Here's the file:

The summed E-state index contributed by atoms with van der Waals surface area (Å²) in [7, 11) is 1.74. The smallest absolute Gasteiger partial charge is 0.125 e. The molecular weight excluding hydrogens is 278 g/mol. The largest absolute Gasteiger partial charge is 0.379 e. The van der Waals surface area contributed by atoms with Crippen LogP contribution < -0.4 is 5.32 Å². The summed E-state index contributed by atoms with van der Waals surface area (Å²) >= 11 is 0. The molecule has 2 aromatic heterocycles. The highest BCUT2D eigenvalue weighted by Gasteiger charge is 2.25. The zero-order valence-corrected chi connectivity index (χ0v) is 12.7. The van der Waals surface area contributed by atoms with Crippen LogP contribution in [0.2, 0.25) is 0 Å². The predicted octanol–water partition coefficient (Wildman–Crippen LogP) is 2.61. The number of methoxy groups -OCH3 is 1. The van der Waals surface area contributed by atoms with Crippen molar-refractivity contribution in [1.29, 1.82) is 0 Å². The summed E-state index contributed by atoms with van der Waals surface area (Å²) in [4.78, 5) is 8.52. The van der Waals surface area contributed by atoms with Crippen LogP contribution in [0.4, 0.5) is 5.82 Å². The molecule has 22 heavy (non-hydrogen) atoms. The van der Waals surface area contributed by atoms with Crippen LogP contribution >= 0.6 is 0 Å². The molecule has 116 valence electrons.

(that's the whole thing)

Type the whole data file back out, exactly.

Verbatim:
The summed E-state index contributed by atoms with van der Waals surface area (Å²) in [7, 11) is 1.74. The smallest absolute Gasteiger partial charge is 0.125 e. The molecular weight excluding hydrogens is 278 g/mol. The largest absolute Gasteiger partial charge is 0.379 e. The van der Waals surface area contributed by atoms with Crippen LogP contribution < -0.4 is 5.32 Å². The summed E-state index contributed by atoms with van der Waals surface area (Å²) >= 11 is 0. The molecule has 2 aromatic heterocycles. The highest BCUT2D eigenvalue weighted by Gasteiger charge is 2.25. The zero-order valence-corrected chi connectivity index (χ0v) is 12.7. The van der Waals surface area contributed by atoms with Crippen LogP contribution in [0.2, 0.25) is 0 Å². The predicted octanol–water partition coefficient (Wildman–Crippen LogP) is 2.61. The number of methoxy groups -OCH3 is 1. The van der Waals surface area contributed by atoms with Crippen molar-refractivity contribution in [1.29, 1.82) is 0 Å². The summed E-state index contributed by atoms with van der Waals surface area (Å²) in [4.78, 5) is 8.52. The van der Waals surface area contributed by atoms with Crippen LogP contribution in [0.4, 0.5) is 5.82 Å². The molecule has 22 heavy (non-hydrogen) atoms. The van der Waals surface area contributed by atoms with Crippen LogP contribution >= 0.6 is 0 Å². The molecule has 116 valence electrons.